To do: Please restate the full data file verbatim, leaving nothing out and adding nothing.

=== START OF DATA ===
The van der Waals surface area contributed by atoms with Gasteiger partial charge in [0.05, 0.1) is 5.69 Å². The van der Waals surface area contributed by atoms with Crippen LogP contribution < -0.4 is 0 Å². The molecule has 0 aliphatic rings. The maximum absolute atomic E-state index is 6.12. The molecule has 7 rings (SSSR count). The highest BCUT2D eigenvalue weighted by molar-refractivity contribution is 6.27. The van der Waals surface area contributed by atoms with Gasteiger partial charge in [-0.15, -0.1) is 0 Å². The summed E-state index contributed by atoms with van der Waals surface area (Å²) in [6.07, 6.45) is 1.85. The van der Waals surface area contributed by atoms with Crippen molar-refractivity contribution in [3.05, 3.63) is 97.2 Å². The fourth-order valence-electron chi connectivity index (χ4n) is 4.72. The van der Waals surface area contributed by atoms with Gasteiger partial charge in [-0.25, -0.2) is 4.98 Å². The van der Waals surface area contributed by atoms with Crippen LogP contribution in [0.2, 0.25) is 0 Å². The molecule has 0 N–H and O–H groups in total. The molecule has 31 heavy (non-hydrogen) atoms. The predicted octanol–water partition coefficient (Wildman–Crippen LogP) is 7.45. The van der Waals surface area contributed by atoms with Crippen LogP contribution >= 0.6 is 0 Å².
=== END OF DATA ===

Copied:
The van der Waals surface area contributed by atoms with Gasteiger partial charge in [0.05, 0.1) is 5.69 Å². The van der Waals surface area contributed by atoms with Crippen LogP contribution < -0.4 is 0 Å². The molecule has 0 aliphatic rings. The maximum absolute atomic E-state index is 6.12. The molecule has 7 rings (SSSR count). The highest BCUT2D eigenvalue weighted by molar-refractivity contribution is 6.27. The van der Waals surface area contributed by atoms with Gasteiger partial charge in [-0.15, -0.1) is 0 Å². The summed E-state index contributed by atoms with van der Waals surface area (Å²) in [6.07, 6.45) is 1.85. The van der Waals surface area contributed by atoms with Crippen molar-refractivity contribution in [3.05, 3.63) is 97.2 Å². The fourth-order valence-electron chi connectivity index (χ4n) is 4.72. The van der Waals surface area contributed by atoms with Gasteiger partial charge in [-0.25, -0.2) is 4.98 Å². The van der Waals surface area contributed by atoms with Crippen LogP contribution in [0.2, 0.25) is 0 Å². The molecule has 0 N–H and O–H groups in total. The molecule has 31 heavy (non-hydrogen) atoms. The predicted octanol–water partition coefficient (Wildman–Crippen LogP) is 7.45. The van der Waals surface area contributed by atoms with Crippen LogP contribution >= 0.6 is 0 Å².